By Annie Meyer
You have probably driven right past the City Seeds Urban Farm, and not even noticed the flourishing 2.5 acre site in the heart of downtown St. Louis. Located in-between Market St. and Pine St, directly past the Highway 40 on-ramp lies over 6500 sq. ft. planted with everything from heirloom Green Zebra tomatoes to Purple Haze carrots.
The mission of City Seeds is to increase production and distribution of locally grown fresh food for low-income residents, increase self-sufficiency in populations experiencing addictions, mental illness, and homelessness; and provide neighborhood based nutrition and food preparation/preservation programs. City Seeds is federally-funded project by a USDA food security grant, which partners Gateway Greening’s horticultural resources and community gardening expertise with St. Patrick Center’s (SPC) social services and client network.
Essentially, we provide therapeutic horticulture for homeless individuals coping with mental illness and addiction and job-training for SPC clients wishing to pursue employment. Now in our second year, REACH (Re-entry, Employment, Assistance, Counseling & Housing) participants are also benefiting from this experience as a re-entry program following prison release. Further collaborators on this project include St. Louis Community College-Meramec Horticultural Department & Applied Sciences, and the Service Learning Department, Operation Food Search, New Roots Urban Farm, Master Gardeners, Public Policy Research Center, and University of Missouri, St. Louis.
SPC clients are paid a stipend to attend plant science and job skills classes taught by Meramec and SPC, to further strengthen their work/learning experience at the urban farm. The overall experiences on the farm instill qualities such as teamwork, leadership, responsibility, and self-confidence among the St. Patrick Center farmers, while improving overall nutrition and providing access to organic, affordable, locally grown heirloom vegetables in the heart of the city.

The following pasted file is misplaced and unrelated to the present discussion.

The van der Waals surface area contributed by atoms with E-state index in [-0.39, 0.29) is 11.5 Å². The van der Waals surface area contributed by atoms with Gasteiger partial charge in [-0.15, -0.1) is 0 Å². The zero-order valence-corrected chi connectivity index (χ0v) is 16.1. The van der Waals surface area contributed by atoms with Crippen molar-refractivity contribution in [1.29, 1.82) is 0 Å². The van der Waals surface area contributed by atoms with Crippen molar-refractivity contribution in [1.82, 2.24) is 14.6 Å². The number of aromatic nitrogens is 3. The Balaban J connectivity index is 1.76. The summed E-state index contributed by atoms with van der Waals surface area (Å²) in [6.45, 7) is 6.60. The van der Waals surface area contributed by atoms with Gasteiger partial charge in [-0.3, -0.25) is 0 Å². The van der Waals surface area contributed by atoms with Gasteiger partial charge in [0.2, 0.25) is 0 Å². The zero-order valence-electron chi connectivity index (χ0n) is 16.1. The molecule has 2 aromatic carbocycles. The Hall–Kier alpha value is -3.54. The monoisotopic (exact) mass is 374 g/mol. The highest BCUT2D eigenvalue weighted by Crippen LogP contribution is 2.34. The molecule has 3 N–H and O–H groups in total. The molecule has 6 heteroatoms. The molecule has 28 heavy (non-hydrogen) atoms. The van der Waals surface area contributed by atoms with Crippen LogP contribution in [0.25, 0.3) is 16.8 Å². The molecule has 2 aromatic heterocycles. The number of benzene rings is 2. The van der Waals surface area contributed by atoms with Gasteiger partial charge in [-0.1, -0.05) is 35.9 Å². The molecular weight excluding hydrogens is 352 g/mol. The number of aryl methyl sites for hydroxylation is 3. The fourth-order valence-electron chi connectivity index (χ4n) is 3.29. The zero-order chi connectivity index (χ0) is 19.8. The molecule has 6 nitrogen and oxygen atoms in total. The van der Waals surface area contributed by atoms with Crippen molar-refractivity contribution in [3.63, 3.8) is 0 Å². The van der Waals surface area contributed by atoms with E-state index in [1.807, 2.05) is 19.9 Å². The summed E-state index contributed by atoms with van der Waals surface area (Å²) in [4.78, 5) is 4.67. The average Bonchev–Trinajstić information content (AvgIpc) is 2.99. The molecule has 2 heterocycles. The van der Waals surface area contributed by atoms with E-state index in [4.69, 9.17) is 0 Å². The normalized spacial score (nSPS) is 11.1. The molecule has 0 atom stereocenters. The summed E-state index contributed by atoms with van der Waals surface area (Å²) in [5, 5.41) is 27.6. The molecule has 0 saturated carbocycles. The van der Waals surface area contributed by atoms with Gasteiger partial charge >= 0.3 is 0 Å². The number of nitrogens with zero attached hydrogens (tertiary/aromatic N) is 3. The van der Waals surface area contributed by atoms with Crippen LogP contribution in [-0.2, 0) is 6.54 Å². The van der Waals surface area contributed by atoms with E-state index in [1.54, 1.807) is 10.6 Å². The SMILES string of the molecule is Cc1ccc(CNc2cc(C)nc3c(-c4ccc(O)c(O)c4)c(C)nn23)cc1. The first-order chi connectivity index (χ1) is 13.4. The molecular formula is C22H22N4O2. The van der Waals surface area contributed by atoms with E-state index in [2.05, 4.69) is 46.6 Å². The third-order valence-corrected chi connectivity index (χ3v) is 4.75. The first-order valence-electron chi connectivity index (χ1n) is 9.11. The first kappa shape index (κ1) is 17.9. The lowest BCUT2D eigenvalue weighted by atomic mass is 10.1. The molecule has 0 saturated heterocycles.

So where do all these tasty vegetables go? Well…hundreds of pounds of produce are donated to a variety of local food banks and transitional housing facilities. Also, McMurphy’s Grille (another SPC job-training program for the restaurant trade) will receive their choice of items. In an effort to generate revenue toward future client salaries, we sell at the Tower Grove Farmers’ Market every Saturday morning from 8 a.m. – noon from mid-May to October. SPC clients also work at the market, learning customer service, retail and business skills. Please come by to support City Seeds, meet the wonderful clients and volunteers, and check out our unique selection of vegetables!
Additional aspects of the City Seeds project include cooking demonstrations with Operation Food Search (OFS). During these events, OFS teaches how to prepare a healthful and filling meal from our day’s harvest, allowing everyone to enjoy the fruits of our labor. Field trips and featured speakers also serve to diversify the learning experience at the farm. This year the food distribution segment of the grant will begin, allowing rural Missouri farmers to subsidize and deliver fresh vegetables to designated families of our community garden network.
If vegetables aren’t your thing, there are other aspects at the farm that may peak your interest: a fruit tree orchard, native plant nursery, herb beds, and extensive shrub and perennial border plantings! So, if you’re interested in getting involved, volunteering time, materials or donations, don’t hesitate to contact Gateway Greening.
City Seeds is supported by the Community Food Projects Competitive Grants Program of the Cooperative State Research, Education and Extension Service, USDA Grant #2005-33800-16482. Andrea (Annie) Meyer is the Urban Agriculture Coordinator at Gateway Greening. She manages the City Seeds Urban Farm, clients and volunteers, all vegetable greenhouse production, and works with the YMCA Growing Communities Grant. She has served as a Peace Corps volunteer in rural Honduras working with sustainable agriculture, health, environmental education, and capacity-building workshops. She has a Bachelor’s in Urban Forestry and Art and a minor in Spanish from University of Missouri-Columbia.